Copy & Waste
May 10 – June 22, 2019
Copy & Waste places contemporary painting in a context with contemporary pictorial discourses. Four equally sized images are shown that appear identical at first glance. On closer inspection, however, not only in the details a wealth of variants are revealed, but also the medial otherness of the fourth picture that was not executed with oil on canvas, but was fabricated as a digital print.
Looking at the more or less identical individual images it becomes clear that the historical model that Andreas Breunig is focusing on here and also basically is the grid painting of post-war abstraction (Of course it had already been a central field of activity for Piet Mondrian). The peculiarities of grid painting include the tension between two different reference quantities: on the one hand a net-like overall system that guarantees image stability, on the other hand, a grid or cell-like microstructure.
In this microstructure, Andreas Breunig creates images in the image that contrast with each other like a collage, as well as being clasped into an overall composition. Graphically dominated, allegedly spontaneously impassively painted textures appear in the context of a multi-faceted tectonics of rectangular flat forms – forms that add and/or intersect in a set piece to create spatial graduations, as well as supposed and real image depths.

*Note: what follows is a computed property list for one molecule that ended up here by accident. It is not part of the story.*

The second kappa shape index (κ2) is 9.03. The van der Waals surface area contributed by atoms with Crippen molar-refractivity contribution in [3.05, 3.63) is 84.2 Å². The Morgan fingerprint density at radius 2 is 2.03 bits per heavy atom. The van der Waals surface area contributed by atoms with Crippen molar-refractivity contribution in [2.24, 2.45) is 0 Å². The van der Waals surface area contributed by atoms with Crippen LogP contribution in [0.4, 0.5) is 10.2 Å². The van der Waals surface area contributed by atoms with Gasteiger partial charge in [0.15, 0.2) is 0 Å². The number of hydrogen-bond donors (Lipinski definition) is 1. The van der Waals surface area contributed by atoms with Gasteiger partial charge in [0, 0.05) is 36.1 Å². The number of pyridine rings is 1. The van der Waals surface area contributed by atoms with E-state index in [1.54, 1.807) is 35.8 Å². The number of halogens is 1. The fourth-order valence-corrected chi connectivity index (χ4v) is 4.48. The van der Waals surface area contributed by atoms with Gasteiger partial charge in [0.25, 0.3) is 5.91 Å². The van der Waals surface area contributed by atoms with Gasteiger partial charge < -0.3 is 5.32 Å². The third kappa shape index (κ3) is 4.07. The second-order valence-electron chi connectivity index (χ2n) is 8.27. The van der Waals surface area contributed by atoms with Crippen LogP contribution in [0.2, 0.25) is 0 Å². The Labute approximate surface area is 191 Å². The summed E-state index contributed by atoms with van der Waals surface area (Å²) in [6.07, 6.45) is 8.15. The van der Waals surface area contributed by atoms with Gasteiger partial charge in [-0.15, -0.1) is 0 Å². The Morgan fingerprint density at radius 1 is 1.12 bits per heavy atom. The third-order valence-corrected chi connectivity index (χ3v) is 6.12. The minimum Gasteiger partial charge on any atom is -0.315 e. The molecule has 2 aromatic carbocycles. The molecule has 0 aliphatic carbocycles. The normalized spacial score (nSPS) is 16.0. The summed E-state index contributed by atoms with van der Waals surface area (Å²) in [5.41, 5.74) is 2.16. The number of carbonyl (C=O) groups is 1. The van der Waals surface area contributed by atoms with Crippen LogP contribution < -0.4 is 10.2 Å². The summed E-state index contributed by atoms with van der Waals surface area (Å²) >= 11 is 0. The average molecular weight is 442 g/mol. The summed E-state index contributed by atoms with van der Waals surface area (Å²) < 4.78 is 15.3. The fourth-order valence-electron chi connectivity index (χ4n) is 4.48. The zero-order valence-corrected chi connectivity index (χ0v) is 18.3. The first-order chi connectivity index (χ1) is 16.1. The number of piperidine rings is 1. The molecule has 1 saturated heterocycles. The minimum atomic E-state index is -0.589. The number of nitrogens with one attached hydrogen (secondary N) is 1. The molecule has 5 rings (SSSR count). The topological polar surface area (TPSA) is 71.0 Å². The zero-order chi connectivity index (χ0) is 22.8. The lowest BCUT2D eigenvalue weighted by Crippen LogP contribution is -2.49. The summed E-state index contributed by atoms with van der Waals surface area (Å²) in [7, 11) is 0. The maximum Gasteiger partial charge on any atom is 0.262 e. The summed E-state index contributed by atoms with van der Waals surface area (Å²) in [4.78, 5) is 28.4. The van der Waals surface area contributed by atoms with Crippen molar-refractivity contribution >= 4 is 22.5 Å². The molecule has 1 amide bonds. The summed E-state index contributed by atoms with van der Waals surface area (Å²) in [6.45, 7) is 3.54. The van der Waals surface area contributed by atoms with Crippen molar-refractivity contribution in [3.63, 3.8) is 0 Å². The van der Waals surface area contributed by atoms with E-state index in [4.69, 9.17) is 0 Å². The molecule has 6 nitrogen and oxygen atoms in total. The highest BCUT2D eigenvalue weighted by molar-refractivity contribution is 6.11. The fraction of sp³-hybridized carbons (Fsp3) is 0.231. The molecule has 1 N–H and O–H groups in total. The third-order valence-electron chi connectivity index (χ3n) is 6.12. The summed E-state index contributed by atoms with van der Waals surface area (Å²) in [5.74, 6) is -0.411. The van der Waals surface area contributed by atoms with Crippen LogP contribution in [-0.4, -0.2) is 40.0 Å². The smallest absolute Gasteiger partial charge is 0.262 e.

The artist consciously pushes his interpretation of the identity-forming parameters of a grid image to the limit. In a virtuoso way stable tectonics threatens to tip over in the negligent, the overturned and the disordered. For that, amongst other things, proliferating strokes are contributing. Sometimes these unloadings seem to be casual, sometimes feverish-nervous and sometimes expressive-stuttering. Rich color hangs precisely-imprecisely in bruised, mesh-like lattices. In coloristic finesse, stripped-down De Kooning and Philip Guston-like brushstrokes mingle. Expressive and exaggerated appearances, however, also merge with the intentionally lapidary – a particular value that has been in place for over half a century in German painting since Sigmar Polke and Albert Oehlen. It is significant for the exhibition Copy & Waste at Kunstraum Sauvage that the periodic and serial nature of the grid painting is conceptually extended to image and image variance mode. With the demonstration of the duplicated, the seemingly identical, Andreas Breunig touches not only current social topics, but also technological topoi which will affect the present and probably also the future of the industrial world: Avatar and robot fantasies revolve around the represenatative, the compliant duplicate, which wants to release man from a real, but also from the existential burden of being an individual.
At least as important as this zeitgeist identity theme is that the specific concept of the exhibition serves as a paradigmatic commentary on crucial artistic issues. Breunig thematises the subject of the individual handwriting as well as the relevant issues of repetition and continuation which are of fundamental importance in the development of an artistic oeuvre.
Thomas Grötz, Berlin April 2019
Hi-Tech minimal No. 1, 2019. Oil, graphite and charcoal on canvas, 240 x 210 cm.
© Courtesy Nino Mier Gallery, Los Angeles & Alexander Warhus Art Advisory, Cologne 2019
Photo Credits Johannes Bendzulla